• Originally posted by Darryl Kenyon View Post
            Also MM says that Druitt WAS sexually insane. Yet in his auto he describes the term as someone who derives pleasure from killing and uses Dr Cream as an example I believe.
            What we do not know is whether Mac. used the term as he knew it, or was his informant a doctor who used the term in a letter to the police?
            It might be assumed Mac. would need to know Druitt very well for him to use the term as he understood it, but we have no cause to believe Mac. knew Druitt that well, never mind his medical condition.
            I'd be inclined to think the informant was either a doctor or a person who had spoken to his doctor.
            Regards, Jon S.

            Comment


            • Originally posted by Trevor Marriott View Post

              They are not potential suspects they are either persons of interest, suspects, or prime suspects.


              Agreed, in official terminology those are the common choices.

              How can you even start to catergorize Aaron Kosminski when we dont even know the real identity of the Kosminski named in the MM and the Marginalia


              That's a weak argument, the circumstances & timing between what Swanson wrote, and Aaron Kozminski's admittance records to Mile End & Colney Hatch lean towards what we have on Aaron.
              My concern with Kozminski is that too much reliance is given to the recollections of Sagar & Cox.

              Because Feigenbaum was as far as we know not reported to the British Police as a suspect because of legal client confidentiality that Lawton was under and after his execution the same situation would have prevailed as did with Druitt, although as stated there was more circumstantial evidence against Feigenbaum than Druitt.
              We haven't seen any circumstantial evidence against Feiganbaum. I thought by your rules a lawyer's claims to the press would be considered unsubstantiated or hearsay when there was nothing in writing from Feiganbaum.
              I still can't find anything about Feiganbaum in 1888, so he isn't even on a par with Druitt. Even Kozminski was at least in London in 1888.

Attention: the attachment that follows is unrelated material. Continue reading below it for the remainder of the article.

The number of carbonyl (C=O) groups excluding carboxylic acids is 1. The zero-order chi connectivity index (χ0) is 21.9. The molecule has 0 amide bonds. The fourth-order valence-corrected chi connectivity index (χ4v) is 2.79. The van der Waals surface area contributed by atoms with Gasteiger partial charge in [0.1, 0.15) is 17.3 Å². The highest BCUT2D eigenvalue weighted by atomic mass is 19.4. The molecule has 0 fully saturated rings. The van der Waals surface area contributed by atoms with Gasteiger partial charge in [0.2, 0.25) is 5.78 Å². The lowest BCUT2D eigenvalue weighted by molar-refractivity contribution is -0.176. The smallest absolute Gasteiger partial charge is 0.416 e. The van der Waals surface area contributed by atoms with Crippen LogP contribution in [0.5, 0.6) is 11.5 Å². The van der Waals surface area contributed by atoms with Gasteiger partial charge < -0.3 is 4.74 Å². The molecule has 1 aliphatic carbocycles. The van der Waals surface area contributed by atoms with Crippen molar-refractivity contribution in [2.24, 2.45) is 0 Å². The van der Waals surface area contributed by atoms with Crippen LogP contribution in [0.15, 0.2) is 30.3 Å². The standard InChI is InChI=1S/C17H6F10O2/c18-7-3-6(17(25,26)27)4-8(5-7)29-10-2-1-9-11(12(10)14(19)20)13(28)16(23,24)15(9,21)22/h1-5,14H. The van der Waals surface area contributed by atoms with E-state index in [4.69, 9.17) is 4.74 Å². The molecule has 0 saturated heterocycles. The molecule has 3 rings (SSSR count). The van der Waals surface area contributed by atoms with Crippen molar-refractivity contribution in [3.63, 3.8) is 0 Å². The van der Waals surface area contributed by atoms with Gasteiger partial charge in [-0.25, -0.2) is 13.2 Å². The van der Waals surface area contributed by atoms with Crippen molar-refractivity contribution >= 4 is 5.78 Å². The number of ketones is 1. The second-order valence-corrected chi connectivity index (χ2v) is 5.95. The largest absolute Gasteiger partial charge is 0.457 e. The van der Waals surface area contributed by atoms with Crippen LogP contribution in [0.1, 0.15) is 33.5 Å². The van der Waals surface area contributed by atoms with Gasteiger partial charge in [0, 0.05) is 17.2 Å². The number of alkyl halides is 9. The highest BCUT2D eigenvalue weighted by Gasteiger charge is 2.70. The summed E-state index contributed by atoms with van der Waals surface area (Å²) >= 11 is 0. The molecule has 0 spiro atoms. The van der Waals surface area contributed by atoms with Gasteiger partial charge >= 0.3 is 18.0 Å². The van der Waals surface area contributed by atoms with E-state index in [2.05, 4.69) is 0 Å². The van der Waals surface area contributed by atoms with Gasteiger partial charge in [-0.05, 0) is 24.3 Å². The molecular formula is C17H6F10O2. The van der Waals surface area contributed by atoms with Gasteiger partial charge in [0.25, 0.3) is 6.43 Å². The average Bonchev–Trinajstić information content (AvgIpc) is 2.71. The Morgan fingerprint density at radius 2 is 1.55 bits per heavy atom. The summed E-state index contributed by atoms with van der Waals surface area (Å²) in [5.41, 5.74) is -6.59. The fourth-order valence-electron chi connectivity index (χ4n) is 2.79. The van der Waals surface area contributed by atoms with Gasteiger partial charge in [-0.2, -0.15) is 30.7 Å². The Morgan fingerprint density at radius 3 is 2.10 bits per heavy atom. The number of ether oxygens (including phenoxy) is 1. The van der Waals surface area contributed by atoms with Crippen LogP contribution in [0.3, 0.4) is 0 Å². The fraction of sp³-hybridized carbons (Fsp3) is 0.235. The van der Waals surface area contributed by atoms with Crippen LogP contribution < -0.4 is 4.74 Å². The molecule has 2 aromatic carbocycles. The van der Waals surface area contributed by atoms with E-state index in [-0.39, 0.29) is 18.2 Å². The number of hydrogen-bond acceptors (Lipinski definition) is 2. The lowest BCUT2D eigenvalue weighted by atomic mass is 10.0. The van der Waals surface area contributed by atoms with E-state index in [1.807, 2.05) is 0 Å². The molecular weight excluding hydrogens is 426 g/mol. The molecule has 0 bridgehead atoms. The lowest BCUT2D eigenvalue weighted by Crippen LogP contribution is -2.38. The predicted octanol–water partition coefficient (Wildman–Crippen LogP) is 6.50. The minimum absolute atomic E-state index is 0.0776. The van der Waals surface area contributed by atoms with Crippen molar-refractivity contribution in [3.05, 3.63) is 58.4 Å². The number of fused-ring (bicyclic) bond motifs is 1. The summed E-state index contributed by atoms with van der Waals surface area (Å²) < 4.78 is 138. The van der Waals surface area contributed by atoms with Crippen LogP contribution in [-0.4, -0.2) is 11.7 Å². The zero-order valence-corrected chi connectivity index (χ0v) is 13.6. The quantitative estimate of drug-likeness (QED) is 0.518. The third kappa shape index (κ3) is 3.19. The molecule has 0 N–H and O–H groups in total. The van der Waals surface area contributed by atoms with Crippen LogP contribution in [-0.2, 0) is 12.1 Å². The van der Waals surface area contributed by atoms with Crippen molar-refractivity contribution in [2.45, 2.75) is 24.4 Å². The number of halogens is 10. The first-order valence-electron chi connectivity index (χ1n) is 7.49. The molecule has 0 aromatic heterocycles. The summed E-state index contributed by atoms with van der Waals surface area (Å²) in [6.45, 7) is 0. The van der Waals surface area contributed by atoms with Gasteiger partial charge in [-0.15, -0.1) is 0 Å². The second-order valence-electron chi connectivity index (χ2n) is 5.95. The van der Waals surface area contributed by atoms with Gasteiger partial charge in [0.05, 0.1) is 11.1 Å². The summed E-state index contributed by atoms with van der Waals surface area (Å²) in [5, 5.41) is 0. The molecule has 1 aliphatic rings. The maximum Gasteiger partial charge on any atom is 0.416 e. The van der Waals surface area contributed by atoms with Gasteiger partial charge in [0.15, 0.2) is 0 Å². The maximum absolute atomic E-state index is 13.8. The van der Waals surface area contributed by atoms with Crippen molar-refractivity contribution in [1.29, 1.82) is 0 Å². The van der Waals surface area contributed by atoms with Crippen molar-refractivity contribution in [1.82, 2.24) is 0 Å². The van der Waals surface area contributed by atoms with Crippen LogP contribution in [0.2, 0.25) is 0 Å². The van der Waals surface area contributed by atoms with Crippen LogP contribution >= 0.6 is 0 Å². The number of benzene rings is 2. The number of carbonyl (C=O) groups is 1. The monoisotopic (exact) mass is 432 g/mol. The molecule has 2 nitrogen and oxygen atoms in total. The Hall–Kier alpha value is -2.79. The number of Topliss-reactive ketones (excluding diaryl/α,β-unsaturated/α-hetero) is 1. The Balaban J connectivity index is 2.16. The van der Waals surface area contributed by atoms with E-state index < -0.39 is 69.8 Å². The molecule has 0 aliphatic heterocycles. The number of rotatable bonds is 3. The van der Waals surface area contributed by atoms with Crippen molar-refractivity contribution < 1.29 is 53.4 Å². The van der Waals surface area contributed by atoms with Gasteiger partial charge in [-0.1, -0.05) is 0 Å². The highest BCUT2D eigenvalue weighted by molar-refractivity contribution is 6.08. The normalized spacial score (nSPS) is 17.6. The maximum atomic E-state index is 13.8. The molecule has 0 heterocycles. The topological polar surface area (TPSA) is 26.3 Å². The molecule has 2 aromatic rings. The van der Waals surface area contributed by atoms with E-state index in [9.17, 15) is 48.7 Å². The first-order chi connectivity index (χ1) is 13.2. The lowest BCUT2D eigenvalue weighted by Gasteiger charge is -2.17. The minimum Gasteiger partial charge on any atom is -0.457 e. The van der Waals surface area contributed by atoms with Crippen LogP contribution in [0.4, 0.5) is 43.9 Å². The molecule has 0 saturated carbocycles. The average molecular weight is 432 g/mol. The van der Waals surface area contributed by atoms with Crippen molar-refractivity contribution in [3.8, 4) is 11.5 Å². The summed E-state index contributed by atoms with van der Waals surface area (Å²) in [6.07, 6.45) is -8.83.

Regards, Jon S.

              Comment


              • Originally posted by Scott Nelson View Post
                I think in the case of Aaron Kosminski, he was identified and watched at his brother's house before being taken to the workhouse for a second time on February 4, 1891. This was also Sugden's conclusion as well. Thus Swanson's marginalia note that in "a very short time" after being watched, he was sent back to the workhouse. So the identification proceeding and surveillance occurred a few days prior to February 4th.
                I still don't see why you think the identification took place a few days before Feb. 4th.

                We have considered the I.D. could have occurred in the 4 days he was at Mile End Workhouse (July 12-15, 1890), and Swanson wrote "after (the I.D.) he was returned to his brothers house. (On suspects return to his brothers house).
                He was then watched by City C.I.D. and after a short time (7 months?) he was returned to Mile End/Stepney.....

                I'm not seeing how "a very short time" can mean "a few days". It seems to refer to the time between July 15, 1890 and Feb. 4, 1891 which is about ten days short of seven months.
                Maybe I need another coffee....
                Last edited by Wickerman; 07-29-2021, 02:15 AM.
                Regards, Jon S.

                Comment


                • Herlock,
                  In reply to your post 1004.
                  We could start with dropping the description 'Suspect'.That in no way would prevent discussion of any individual,and their involvement in the Ripper killings.For instance,a discussion of George Hutchinson could very well proceed without him being thought of as suspect.
                  Wickerman,
                  In reply to your post 1008,
                  I understand that Macs was an official report,but you failed to answer the question I asked.Did Mac officially describe any persons as suspect.
                  It is from the memorandom that the three named persons emerge,and then it is only an opinion offered by Mac, on suspicions of the police against the three,that Druittt comes to attention.The three were already under suspicion,and Macs opinion is that Druitt was a better prospect than the other two,and he never gives information of why he thinks so.Not much against Druitt is there?

                  Comment


                  • Originally posted by erobitha View Post
                    Regarding Druitt, does not his Cricket trip to Bournemouth rule him out? Was he confirmed as being in Bournemouth?

                    Also the likelihood of him playing a game of cricket just hours after the murder of Annie Chapman just does not sit well with me.